The Extremely Large Telescope’s Dome is on the Move

Construction of the Extremely Large Telescope (ELT) reached a milestone, with the structure of the dome completed just enough where engineers were able to rotate the dome’s skeleton for the first time.

ESO released a timelapse video this week of the dome’s movement, sped up from the actual snail’s pace of 1 centimeter per second. When the telescope is completed – currently set for sometime in 2028 — the rotation of the dome will allow the telescope to track objects in the night sky over the Chilean Atacama desert. The final operating speed will be at pace of 5 kilometers per hour.

Take note of the size of the humans moving about on the video. They appear like tiny ants compared to the immense size of the aptly named ELT.

ESO used the phrase “and yet it moves” in the video. That phrase comes from an apocryphal tale about Galileo Galilei, when he was forced to recant his stance that the Earth revolved around the Sun – as opposed to the stance of the Catholic Church, which held that Earth was an unmovable firmament. Legend has it that after his forced recantation, he muttered, “E pur si muove” (“And yet it moves”), meaning Earth. This tale has been refuted, but it is still a good story, and perhaps a portrayal of Galileo’s stubborn attitude about the importance of intellectual freedom.

ESO said the test was performed by engineers of Cimolai, the company contracted to design and build the ELT dome and telescope structure. The skeleton of the dome currently weighs about 2,500 tons, and will eventually weigh around 6100 tons when finished.

“This first test was carried out “manually” with special hydraulic devices, but eventually the enclosure will rotate via motorized bogies. While the motion of the dome is designed to be smooth, and was found to be during this test, the dome stands separate from the rest of the structure in order to limit vibrations to the telescope itself.”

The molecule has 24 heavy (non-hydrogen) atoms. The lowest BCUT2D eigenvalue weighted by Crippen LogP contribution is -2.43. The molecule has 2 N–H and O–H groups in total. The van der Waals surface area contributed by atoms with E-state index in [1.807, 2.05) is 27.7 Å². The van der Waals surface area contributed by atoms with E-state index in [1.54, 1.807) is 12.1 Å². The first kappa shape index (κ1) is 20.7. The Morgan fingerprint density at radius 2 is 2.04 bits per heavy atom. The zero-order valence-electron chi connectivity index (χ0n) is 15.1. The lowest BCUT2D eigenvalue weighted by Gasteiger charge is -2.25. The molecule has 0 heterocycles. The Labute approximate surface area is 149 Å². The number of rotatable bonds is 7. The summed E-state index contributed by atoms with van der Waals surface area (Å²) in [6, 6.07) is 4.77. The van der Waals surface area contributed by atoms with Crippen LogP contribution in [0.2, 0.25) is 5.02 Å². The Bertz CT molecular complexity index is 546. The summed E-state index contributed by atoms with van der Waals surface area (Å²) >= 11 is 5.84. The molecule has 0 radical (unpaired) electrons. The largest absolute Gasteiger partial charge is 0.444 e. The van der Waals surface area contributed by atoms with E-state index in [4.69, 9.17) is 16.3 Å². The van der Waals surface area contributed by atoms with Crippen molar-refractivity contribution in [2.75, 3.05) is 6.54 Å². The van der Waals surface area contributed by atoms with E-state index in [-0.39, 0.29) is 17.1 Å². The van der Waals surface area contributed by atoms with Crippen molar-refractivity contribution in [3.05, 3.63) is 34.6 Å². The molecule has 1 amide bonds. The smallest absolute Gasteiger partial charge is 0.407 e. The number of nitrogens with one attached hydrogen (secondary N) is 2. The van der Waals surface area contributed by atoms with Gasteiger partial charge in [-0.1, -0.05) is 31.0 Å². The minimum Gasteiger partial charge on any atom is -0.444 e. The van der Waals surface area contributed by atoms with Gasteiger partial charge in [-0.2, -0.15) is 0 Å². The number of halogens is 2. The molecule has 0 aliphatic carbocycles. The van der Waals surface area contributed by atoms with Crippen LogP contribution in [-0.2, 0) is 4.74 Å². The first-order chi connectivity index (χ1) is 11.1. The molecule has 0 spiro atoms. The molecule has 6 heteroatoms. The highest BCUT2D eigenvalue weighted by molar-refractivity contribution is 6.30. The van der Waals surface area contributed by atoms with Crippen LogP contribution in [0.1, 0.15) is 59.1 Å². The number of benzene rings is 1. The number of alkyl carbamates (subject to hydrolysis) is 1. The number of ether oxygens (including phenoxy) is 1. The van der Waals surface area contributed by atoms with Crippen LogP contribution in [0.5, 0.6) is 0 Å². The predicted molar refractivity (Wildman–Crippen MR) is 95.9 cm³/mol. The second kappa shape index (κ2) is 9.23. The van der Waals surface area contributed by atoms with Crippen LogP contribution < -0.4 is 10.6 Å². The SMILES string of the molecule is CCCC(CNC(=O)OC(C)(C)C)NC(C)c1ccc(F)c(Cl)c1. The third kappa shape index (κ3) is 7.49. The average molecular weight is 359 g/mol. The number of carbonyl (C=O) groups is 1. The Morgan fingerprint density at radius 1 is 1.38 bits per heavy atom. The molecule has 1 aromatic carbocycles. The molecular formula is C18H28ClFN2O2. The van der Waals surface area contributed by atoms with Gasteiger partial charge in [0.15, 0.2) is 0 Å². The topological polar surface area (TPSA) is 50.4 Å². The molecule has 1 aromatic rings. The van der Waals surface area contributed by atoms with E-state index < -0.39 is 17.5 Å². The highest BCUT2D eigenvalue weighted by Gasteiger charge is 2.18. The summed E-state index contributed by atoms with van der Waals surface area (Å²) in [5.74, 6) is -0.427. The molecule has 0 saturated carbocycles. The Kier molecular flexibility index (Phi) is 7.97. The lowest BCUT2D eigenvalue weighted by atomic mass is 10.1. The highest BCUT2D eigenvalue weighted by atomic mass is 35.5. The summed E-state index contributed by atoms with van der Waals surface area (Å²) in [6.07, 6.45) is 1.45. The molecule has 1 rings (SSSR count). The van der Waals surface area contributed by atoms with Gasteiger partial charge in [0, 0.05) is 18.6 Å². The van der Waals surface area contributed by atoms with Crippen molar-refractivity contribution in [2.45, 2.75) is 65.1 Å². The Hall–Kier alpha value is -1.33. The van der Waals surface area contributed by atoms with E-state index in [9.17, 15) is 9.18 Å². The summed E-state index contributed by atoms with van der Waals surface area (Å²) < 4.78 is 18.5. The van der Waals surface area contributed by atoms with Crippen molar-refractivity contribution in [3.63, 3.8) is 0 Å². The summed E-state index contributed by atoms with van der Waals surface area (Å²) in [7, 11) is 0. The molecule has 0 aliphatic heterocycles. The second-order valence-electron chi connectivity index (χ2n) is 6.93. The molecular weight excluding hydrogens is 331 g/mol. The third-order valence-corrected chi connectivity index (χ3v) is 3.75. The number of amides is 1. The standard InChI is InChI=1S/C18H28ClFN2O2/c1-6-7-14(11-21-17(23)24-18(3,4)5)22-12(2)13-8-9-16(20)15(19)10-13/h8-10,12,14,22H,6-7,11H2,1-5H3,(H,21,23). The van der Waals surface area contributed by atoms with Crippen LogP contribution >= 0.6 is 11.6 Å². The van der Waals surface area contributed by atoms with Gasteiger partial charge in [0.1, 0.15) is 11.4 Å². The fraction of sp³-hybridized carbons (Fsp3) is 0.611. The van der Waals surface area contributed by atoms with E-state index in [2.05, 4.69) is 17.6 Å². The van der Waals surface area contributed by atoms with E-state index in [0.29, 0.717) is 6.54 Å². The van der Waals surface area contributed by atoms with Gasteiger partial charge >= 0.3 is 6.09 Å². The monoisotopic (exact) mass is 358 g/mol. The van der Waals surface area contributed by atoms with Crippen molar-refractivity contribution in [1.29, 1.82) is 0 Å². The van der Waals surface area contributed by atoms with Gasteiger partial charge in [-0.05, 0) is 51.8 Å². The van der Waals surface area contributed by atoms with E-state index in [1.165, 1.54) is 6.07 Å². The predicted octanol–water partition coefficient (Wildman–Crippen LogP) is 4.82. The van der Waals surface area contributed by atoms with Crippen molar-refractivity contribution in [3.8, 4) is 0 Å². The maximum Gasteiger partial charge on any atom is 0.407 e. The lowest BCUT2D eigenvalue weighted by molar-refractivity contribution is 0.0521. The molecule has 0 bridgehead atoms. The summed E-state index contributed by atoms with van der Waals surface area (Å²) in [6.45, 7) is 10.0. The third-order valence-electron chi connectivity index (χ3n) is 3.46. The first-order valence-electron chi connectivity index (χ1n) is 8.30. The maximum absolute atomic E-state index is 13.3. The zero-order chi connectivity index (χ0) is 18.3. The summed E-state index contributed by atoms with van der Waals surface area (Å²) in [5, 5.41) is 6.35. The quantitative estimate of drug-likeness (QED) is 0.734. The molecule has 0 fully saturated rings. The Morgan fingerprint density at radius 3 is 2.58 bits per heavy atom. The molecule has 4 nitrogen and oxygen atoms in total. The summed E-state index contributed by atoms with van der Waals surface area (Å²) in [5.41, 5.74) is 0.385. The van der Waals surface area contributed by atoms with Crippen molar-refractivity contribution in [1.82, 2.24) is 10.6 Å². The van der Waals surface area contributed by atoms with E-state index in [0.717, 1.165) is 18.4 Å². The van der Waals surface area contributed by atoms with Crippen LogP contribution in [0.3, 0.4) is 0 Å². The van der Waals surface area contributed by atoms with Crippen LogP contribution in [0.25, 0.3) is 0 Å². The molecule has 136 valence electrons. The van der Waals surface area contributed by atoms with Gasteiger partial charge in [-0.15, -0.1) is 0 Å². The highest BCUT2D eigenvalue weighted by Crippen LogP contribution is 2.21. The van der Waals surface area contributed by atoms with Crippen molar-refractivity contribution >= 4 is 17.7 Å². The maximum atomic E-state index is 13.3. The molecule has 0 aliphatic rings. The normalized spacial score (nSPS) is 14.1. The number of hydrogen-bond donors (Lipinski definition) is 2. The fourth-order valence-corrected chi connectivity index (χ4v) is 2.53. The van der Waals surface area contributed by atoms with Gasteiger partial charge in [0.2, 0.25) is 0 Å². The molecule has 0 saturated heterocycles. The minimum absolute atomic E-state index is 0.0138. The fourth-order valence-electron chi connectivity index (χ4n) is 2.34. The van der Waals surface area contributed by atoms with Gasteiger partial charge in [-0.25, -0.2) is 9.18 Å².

The ELT will be the world’s largest optical/near-infrared telescope, located on top of a mountain named Cerro Armazones in the Atacama Desert of northern Chile.

This artist’s impression shows the European Extremely Large Telescope (E-ELT) in its enclosure. The E-ELT will be a 39-metre aperture optical and infrared telescope. ESO/L. Calçada

It will consist of a reflecting telescope with a 39.3-meter-diameter (130-foot) segmented primary mirror, with 798 hexagonal elements that all work together. It also has a 4.2 m (14 ft) diameter secondary mirror. The observatory aims to gather 100 million times more light than the human eye, 13 times more light than the largest optical telescopes, and be able to correct for atmospheric distortion with adaptive optics and eight laser guide star units, and will have multiple science instruments.

The ELT will search for extrasolar planets, with the goal of detecting water and organic molecules in protoplanetary discs around stars in the making to help answer fundamental questions about planet formation and evolution. Scientists also hope to study the formation of the first objects in the Universe such as primordial stars, primordial galaxies, and black holes. Another goal of the ELT is the possibility of making a direct measurement of the acceleration of the Universe’s expansion.

See ESO’s website for more information about the ELT.

Nancy Atkinson

Nancy has been with Universe Today since 2004, and has published over 6,000 articles on space exploration, astronomy, science and technology. She is the author of two books: "Eight Years to the Moon: the History of the Apollo Missions," (2019) which shares the stories of 60 engineers and scientists who worked behind the scenes to make landing on the Moon possible; and "Incredible Stories from Space: A Behind-the-Scenes Look at the Missions Changing Our View of the Cosmos" (2016) tells the stories of those who work on NASA's robotic missions to explore the Solar System and beyond. Follow Nancy on Twitter at and and Instagram at and

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